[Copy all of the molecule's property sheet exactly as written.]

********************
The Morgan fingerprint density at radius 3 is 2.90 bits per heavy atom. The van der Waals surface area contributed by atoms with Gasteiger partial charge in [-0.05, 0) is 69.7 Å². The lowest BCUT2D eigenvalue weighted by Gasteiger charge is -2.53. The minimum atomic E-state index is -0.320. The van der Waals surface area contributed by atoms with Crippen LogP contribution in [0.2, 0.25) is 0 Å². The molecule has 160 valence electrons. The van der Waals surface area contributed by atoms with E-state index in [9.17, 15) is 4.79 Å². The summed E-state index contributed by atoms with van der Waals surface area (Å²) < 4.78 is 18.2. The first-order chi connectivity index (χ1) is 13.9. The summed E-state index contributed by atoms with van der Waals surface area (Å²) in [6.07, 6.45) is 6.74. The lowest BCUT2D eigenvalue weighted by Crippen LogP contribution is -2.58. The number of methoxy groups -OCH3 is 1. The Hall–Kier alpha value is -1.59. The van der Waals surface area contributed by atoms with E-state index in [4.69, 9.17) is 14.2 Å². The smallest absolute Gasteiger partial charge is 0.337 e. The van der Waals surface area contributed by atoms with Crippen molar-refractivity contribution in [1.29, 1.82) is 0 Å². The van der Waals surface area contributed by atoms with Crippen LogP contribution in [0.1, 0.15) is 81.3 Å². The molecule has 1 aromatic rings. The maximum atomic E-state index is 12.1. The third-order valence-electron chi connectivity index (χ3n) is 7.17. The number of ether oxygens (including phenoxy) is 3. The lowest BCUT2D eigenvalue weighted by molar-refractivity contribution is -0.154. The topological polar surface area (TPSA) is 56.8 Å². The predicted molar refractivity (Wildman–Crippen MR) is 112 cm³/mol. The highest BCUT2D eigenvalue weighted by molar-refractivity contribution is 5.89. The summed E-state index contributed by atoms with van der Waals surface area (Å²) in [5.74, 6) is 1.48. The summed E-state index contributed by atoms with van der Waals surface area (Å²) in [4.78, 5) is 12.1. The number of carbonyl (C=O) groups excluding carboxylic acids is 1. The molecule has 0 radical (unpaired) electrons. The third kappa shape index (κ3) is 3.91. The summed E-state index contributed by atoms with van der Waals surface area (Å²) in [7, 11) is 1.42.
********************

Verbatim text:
The Morgan fingerprint density at radius 3 is 2.90 bits per heavy atom. The van der Waals surface area contributed by atoms with Gasteiger partial charge in [-0.05, 0) is 69.7 Å². The lowest BCUT2D eigenvalue weighted by Gasteiger charge is -2.53. The minimum atomic E-state index is -0.320. The van der Waals surface area contributed by atoms with Crippen LogP contribution in [0.2, 0.25) is 0 Å². The molecule has 160 valence electrons. The van der Waals surface area contributed by atoms with E-state index in [9.17, 15) is 4.79 Å². The summed E-state index contributed by atoms with van der Waals surface area (Å²) < 4.78 is 18.2. The first-order chi connectivity index (χ1) is 13.9. The summed E-state index contributed by atoms with van der Waals surface area (Å²) in [6.07, 6.45) is 6.74. The lowest BCUT2D eigenvalue weighted by Crippen LogP contribution is -2.58. The number of methoxy groups -OCH3 is 1. The Hall–Kier alpha value is -1.59. The van der Waals surface area contributed by atoms with E-state index in [4.69, 9.17) is 14.2 Å². The smallest absolute Gasteiger partial charge is 0.337 e. The van der Waals surface area contributed by atoms with Crippen molar-refractivity contribution in [1.29, 1.82) is 0 Å². The van der Waals surface area contributed by atoms with Crippen LogP contribution in [0.1, 0.15) is 81.3 Å². The molecule has 1 aromatic rings. The maximum atomic E-state index is 12.1. The third-order valence-electron chi connectivity index (χ3n) is 7.17. The number of ether oxygens (including phenoxy) is 3. The lowest BCUT2D eigenvalue weighted by molar-refractivity contribution is -0.154. The topological polar surface area (TPSA) is 56.8 Å². The predicted molar refractivity (Wildman–Crippen MR) is 112 cm³/mol. The highest BCUT2D eigenvalue weighted by molar-refractivity contribution is 5.89. The summed E-state index contributed by atoms with van der Waals surface area (Å²) in [5.74, 6) is 1.48. The summed E-state index contributed by atoms with van der Waals surface area (Å²) in [4.78, 5) is 12.1. The number of carbonyl (C=O) groups excluding carboxylic acids is 1. The molecule has 0 radical (unpaired) electrons. The third kappa shape index (κ3) is 3.91. The summed E-state index contributed by atoms with van der Waals surface area (Å²) in [7, 11) is 1.42.